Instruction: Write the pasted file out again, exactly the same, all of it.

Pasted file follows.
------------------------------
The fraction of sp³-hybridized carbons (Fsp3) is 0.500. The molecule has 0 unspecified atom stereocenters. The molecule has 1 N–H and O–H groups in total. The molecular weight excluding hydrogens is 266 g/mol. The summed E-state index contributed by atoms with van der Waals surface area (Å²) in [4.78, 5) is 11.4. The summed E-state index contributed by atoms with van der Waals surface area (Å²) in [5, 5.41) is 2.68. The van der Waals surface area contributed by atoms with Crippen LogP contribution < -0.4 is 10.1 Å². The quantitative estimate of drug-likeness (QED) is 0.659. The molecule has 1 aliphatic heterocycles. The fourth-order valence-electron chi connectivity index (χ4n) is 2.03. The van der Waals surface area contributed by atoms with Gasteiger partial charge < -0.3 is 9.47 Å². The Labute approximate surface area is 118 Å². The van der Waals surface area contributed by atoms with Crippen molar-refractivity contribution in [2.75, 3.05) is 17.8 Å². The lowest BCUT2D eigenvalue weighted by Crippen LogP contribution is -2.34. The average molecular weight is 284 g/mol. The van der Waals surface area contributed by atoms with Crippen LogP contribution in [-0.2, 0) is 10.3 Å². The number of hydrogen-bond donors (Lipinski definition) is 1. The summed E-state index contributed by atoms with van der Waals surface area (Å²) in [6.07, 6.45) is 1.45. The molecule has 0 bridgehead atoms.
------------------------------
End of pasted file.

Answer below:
The fraction of sp³-hybridized carbons (Fsp3) is 0.500. The molecule has 0 unspecified atom stereocenters. The molecule has 1 N–H and O–H groups in total. The molecular weight excluding hydrogens is 266 g/mol. The summed E-state index contributed by atoms with van der Waals surface area (Å²) in [4.78, 5) is 11.4. The summed E-state index contributed by atoms with van der Waals surface area (Å²) in [5, 5.41) is 2.68. The van der Waals surface area contributed by atoms with Crippen LogP contribution < -0.4 is 10.1 Å². The quantitative estimate of drug-likeness (QED) is 0.659. The molecule has 1 aliphatic heterocycles. The fourth-order valence-electron chi connectivity index (χ4n) is 2.03. The van der Waals surface area contributed by atoms with Gasteiger partial charge < -0.3 is 9.47 Å². The Labute approximate surface area is 118 Å². The van der Waals surface area contributed by atoms with Crippen molar-refractivity contribution in [2.75, 3.05) is 17.8 Å². The lowest BCUT2D eigenvalue weighted by Crippen LogP contribution is -2.34. The average molecular weight is 284 g/mol. The van der Waals surface area contributed by atoms with Crippen LogP contribution in [-0.2, 0) is 10.3 Å². The number of hydrogen-bond donors (Lipinski definition) is 1. The summed E-state index contributed by atoms with van der Waals surface area (Å²) in [6.07, 6.45) is 1.45. The molecule has 0 bridgehead atoms.